Rounding out the evening, Richard Stancati was presented with a special “surprise” award. Mr. Stancati, along with his wife Lolly, are long-time Great Neck residents who first owned the popular restaurant, The Kitchen, before moving on to run the restaurant/catering facility at the U.S.M.M.A. Mr. Stancati was originally president and then chairman of the board of the Great Neck Village Business Association. When that organization merged with the Chamber of Commerce, Mr. Stancati became an active member of the Chamber.

Thanking the large crowd for being a part of the evening, Mr. Nematzadeh was most appreciative in acknowledging the wonderful mix of cultures attending and coming together to support Great Neck and the Chamber of Commerce.


The recent adoption the Common Core Learning Standards, a rigorous series of teacher and student assessment testing, and the potential sharing of confidential student information with third parties have resulted in a radical change in the educational landscape in New York State—one that many parents have been concerned about.

To address these growing concerns, the Great Neck School District’s United Parent Teacher Council recently hosted a question and answer session at South High School with New York State Regent Roger Tilles, a Great Neck resident who has been outspoken with both his support of content the Common Core and his disapproval in how the new set of learning standards have been implemented.

At a meeting last week, after almost four hours of back and forth between Clover Drive residents, the attorney representing builder Frank Lalazarian’s controversial Old Mill II project and members of the Village of Great Neck’s Planning Board, there was very little progress, no vote taken and far more questions than answers.

The subdivision plan, a project under discussion for the last five years and recently approved by the village’s Zoning Board of Appeals, calls for 11 houses to be built in the area behind the Old Mill Apartments, with sole access from Clover Drive. Complicating the builder’s efforts to gain approval to start building is the fact that one of the lots is within the boundaries of Great Neck Estates and will require that village’s approval also.  Additionally, Lalazarian’s project must gain the approval of several Nassau County agencies, including its department of public works, department of health and planning commission.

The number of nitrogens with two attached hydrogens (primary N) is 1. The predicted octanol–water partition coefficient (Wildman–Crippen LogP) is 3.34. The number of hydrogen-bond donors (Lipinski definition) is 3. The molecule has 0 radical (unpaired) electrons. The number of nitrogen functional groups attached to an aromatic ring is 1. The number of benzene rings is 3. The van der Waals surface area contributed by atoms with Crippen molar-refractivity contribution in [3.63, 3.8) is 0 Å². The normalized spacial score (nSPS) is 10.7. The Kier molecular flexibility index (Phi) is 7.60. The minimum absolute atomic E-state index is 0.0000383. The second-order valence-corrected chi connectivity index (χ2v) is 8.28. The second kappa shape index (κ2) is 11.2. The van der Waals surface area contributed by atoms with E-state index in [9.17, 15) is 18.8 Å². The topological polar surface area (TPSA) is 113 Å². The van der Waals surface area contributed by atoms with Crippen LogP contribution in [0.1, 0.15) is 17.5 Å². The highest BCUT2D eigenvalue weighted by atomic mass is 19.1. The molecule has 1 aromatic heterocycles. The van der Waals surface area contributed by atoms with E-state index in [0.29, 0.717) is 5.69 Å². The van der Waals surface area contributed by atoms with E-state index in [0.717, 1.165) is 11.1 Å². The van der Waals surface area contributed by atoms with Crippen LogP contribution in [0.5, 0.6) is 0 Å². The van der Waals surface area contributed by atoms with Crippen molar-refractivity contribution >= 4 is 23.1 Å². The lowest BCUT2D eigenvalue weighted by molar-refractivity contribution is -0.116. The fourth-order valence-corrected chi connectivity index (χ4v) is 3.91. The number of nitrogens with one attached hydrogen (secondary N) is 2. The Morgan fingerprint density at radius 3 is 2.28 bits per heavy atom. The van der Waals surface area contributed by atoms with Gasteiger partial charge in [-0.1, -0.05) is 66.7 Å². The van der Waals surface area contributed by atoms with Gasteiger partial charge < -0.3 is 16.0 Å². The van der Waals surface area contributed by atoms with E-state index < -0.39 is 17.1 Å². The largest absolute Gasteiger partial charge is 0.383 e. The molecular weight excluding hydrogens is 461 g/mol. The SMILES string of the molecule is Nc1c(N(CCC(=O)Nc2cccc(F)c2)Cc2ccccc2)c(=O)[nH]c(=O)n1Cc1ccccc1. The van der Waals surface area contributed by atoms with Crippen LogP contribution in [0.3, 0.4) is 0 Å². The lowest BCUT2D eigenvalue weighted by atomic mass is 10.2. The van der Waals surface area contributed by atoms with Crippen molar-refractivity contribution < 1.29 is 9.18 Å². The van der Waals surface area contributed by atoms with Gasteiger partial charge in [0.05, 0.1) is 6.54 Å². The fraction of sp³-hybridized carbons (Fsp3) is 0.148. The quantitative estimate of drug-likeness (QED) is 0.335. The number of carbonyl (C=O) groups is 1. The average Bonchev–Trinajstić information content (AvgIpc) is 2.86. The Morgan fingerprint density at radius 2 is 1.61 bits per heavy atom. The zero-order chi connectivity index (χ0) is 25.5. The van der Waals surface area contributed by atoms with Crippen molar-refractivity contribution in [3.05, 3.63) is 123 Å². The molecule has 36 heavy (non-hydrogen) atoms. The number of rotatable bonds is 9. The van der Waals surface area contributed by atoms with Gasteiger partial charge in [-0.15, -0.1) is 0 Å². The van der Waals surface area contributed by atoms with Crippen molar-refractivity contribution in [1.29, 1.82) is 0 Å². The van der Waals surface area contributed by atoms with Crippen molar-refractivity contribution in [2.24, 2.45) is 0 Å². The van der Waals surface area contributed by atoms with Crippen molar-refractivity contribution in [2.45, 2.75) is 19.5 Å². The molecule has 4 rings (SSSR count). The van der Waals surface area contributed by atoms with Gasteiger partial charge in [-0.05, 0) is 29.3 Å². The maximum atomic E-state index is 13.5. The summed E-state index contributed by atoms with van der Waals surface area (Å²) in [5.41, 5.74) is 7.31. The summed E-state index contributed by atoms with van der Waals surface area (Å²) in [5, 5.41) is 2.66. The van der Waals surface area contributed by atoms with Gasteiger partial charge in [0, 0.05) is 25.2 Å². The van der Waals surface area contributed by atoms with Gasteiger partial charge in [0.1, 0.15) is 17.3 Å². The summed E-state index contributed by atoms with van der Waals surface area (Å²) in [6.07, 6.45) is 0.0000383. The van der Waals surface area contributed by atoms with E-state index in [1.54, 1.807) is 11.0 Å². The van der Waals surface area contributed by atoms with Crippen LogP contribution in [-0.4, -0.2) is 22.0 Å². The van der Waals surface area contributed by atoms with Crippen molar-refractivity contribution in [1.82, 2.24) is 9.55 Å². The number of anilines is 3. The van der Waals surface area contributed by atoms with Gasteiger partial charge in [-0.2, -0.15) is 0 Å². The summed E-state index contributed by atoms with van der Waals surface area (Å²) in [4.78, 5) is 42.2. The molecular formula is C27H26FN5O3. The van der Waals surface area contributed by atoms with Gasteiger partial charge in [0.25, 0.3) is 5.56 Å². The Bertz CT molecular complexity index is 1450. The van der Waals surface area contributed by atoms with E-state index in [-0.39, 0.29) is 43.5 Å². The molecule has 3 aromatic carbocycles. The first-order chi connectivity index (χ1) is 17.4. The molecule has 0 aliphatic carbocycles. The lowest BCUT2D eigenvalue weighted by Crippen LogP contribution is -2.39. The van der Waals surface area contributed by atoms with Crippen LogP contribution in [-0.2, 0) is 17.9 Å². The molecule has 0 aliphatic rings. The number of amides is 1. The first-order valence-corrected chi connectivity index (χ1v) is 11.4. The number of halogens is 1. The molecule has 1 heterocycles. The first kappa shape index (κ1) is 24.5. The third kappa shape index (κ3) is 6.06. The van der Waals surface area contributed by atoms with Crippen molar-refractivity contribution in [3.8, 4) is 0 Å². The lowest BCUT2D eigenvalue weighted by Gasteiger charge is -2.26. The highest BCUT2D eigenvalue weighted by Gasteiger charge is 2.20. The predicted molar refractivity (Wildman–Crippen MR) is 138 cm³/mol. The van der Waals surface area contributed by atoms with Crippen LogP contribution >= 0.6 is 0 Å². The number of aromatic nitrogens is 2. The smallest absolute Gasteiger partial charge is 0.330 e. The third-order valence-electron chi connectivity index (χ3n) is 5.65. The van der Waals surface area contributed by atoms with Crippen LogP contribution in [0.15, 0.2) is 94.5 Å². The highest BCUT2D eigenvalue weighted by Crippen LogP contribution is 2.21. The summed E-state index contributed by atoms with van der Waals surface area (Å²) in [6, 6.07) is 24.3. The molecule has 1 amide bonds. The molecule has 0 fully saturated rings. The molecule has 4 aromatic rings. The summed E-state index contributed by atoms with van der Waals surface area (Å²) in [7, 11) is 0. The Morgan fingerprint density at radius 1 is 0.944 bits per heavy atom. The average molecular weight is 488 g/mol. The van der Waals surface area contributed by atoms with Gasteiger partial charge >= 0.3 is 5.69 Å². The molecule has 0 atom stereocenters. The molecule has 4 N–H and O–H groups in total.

The Bears team before a recent game at the Andrew Stergiopoulos Ice Rink with Coach Dan Marsella.

Great Neck’s Ayal Hod is the proud coach of Great Neck’s winning Top Gun sixth grade team in the Island Garden Fall League. Hod puts together the team every season, mixing local youngsters from Great Neck and children son Dillon’s AAU Jamaica Queens team. The league is very competitive and challenging and it teaches the children many valuable lessons: “how to be great teammates by sharing the ball, how to compete hard on every possession and what you put in is what you get out.”

Hod says that the main challenge is for every child to bring their individual talent to the team and collectively they have something special. an ex-player, he says that “basketball was very good to me, it helped pay my college education and it  paid my-bills for many years to come via several basketball commercials ... basketball also opened many doors for me and it helped me tremendously in my business career.”

Hod enjoys sharing his basketball journey background with his son and his friends and having them learn lessons too.


Park District Swim

Saturday, Dec. 7

Board of Education Meeting

Monday, Dec. 9

Peter Max Exhibit Presentation

Tuesday, December 10


1959: The Year The Music Stopped Playing
Written by Michael A. Miller,

The Eccentric Heiress Of ‘Empty Mansions’
Written by Mike Barry,

Yellow Margarine And A Pitch For The Ages
Written by Michael A. Miller,